Once again, this case study is a collaboration with Sarah Milstein, who conducted the interviews and wrote the post itself, with some minor edits and commentary from me. As this is a new initiative for this blog, we especially welcome your feedback. Did you find this post useful? One recurring request I hear from Lean Startup practitioners around the world is a desire to see examples of the ideas in action. How are we doing?

In the meantime, take a look at how SlideShare performed a significant pivot while still moving at full speed. -Eric]

“The first user experience was actually terrible.” Rashmi Sinha, co-founder and CEO of SlideShare, describes an early version of the analytics package that’s part of the Pro accounts the company announced today.

If your company is using minimum viable product, you’ve probably said the same thing yourself. A lot. SlideShare, founded in 2007, started experimenting with MVPs and A/B testing this year. Those tools, combined with focused customer interviews, have turbo-charged the company’s ability to learn.

What prompted the process change? Early this year, SlideShare launched custom channels. Designed for large businesses, the channels let a company share several types of documents, brand the channel with their own design elements, and then include display advertising, contest promotions, blog aggregation, social media integration and metrics reporting. The idea seemed to SlideShare to be a natural direction. Except it didn’t take off. [I was an early adopter of this feature, and participated in the last marketing launch, as you can see here. Alas, even brilliant marketing adorned with a giant picture of me can't fix the wrong product. -Eric]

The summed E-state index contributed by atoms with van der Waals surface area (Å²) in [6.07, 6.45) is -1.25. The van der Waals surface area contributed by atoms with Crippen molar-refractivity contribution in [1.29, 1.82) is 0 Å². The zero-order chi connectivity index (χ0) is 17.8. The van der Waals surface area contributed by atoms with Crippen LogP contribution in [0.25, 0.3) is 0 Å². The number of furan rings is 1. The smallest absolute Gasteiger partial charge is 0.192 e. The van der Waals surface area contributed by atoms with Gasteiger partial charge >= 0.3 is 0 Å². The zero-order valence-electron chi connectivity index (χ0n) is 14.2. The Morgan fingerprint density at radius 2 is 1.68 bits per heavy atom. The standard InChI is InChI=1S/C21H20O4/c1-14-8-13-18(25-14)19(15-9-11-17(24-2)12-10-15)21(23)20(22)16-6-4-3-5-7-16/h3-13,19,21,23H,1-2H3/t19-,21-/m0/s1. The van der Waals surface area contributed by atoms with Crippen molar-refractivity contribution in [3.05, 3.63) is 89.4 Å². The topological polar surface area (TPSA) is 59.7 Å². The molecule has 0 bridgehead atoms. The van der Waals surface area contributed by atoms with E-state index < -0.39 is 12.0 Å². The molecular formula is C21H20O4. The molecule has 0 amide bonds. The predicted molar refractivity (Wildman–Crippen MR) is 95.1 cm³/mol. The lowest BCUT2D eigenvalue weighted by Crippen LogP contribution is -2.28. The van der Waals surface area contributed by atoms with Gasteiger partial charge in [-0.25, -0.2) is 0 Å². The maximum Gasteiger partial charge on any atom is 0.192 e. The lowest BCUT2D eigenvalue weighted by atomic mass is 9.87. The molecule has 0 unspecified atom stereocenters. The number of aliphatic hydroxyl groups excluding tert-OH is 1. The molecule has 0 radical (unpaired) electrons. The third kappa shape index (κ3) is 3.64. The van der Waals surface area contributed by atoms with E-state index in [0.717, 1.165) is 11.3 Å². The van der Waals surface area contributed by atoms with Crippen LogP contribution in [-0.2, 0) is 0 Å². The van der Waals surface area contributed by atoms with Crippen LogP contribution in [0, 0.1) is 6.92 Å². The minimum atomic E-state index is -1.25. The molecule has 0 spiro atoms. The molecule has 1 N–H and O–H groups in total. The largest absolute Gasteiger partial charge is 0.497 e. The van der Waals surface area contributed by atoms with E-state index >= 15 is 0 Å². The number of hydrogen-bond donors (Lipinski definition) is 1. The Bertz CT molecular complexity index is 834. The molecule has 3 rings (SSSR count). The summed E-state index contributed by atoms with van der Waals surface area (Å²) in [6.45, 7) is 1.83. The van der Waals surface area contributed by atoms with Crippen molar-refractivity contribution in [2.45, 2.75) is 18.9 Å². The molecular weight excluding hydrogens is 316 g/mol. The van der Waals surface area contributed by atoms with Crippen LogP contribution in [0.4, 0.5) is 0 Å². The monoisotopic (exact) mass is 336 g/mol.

Big companies said they liked the idea, but SlideShare found it hard to close deals. Meanwhile, individuals and smaller companies emailed by the hundreds to say that they wanted the features of custom channels, but the sales model—arranged like a media buy—didn’t make sense to them.

SlideShare’s existing customers had needs that the company’s new product—along with its pricing and positioning—simply weren’t solving. Realizing it had taken a wrong turn, SlideShare rethought its approach to premium accounts and ultimately performed what we’d call a value capture pivot, one where the company changes the way it collects revenue from customers.